Chad, here are a couple for your files....S47 #10 std frame (Mfg 2/60 & ship 8/74) and S47 #19 Long Frame (Ship 12/59) do not have the Eagle in the barrel address. The next non-Eagle that I still own is #2040 (Ship 6/60).
FT44
 
Joined
Oct 24, 2007
Messages
11,171
" . . . before somebody got the wrong batch of barrels on the Super Blackhawk."

Are you saying that the barrels are rollmarked before they are installed into the frames? Or am I misunderstanding you?

:?
 

Chance

Buckeye
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Nov 9, 2007
Messages
1,370
Chad
The rollmark looks good with no distortions

Sup003.jpg
 

chet15

Hawkeye
Joined
Jan 22, 2001
Messages
5,671
Ale-8(1)":36isnhw6 said:
" . . . before somebody got the wrong batch of barrels on the Super Blackhawk."

Are you saying that the barrels are rollmarked before they are installed into the frames? Or am I misunderstanding you?

:?

Never seen it done, and I've never had this question answered by the factory...(probably a proprietary operation anyway), but a few things must be considered. First off....every Super Blackhawk barrel I've ever seen has the characteristics of being a reblue, even though we know most are not. The rollmarks appear to have a blurry or smeared look on the high polish Super Blackhawk as opposed to the crisp clear markings on a flattop for example, or any other "standard" finish Ruger firearm. So if the barrels on the Super Blackhawk are rollmarked after they are seated to the frame, how is Ruger able to get a consistent high polish clear to the rear of the barrel where it butts with the cylinder frame? I.M.O., the only way to get that polish all the way back to the rear of the barrel is to have it polished before the barrel is seated...and this I am 99.9% sure the polishing is done after the rollmark has been applied....yes....I think the rollmarks are on the barrels before they are ever seated to the frame, and they've had the knowledge of putting threads on in this manner (pre-"clocked" to get the rollmark or other appurtenances, like the ejector housing screw hole on an SA, to line up) since 1949.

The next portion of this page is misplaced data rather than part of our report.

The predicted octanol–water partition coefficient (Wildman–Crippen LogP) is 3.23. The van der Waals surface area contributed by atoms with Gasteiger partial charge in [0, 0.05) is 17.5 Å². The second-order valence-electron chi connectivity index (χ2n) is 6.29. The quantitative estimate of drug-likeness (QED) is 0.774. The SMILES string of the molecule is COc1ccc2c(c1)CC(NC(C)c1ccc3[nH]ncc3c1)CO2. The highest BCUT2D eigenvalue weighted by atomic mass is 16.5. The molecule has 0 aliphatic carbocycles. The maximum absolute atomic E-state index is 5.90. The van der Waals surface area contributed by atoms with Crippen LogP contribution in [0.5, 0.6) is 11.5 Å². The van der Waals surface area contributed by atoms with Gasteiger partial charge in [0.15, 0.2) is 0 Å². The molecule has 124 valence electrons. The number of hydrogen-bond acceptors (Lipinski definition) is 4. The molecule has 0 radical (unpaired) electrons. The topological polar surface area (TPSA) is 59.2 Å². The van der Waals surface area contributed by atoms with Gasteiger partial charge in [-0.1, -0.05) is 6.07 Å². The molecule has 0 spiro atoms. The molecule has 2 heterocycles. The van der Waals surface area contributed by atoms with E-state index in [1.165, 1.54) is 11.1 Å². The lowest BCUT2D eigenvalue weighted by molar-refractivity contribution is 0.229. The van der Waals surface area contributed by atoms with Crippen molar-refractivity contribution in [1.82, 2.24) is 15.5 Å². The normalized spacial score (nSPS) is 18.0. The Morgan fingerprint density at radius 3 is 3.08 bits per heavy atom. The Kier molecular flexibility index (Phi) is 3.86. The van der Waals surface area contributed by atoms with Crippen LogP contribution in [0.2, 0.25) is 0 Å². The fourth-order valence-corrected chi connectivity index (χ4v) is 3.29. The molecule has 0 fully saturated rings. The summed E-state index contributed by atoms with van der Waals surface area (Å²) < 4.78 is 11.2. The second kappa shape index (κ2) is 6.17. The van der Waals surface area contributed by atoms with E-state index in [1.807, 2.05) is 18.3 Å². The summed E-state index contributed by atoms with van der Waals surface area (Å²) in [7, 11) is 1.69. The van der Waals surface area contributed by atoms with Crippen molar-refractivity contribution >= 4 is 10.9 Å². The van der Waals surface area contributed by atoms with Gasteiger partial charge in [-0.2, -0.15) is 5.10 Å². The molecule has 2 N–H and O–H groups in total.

For those who think it can't be done....how to get the rollmark to line up top dead center every time before the barrel is seated to the frame, let me just say this has been possible since 1949....see page 46 of JD's P&R book. There you will see a .22 pistol barrel with threads already cut (pressed?) on it.....but the feedramp and front sight band are already machined onto those barrels. Those threads are the same "every" time.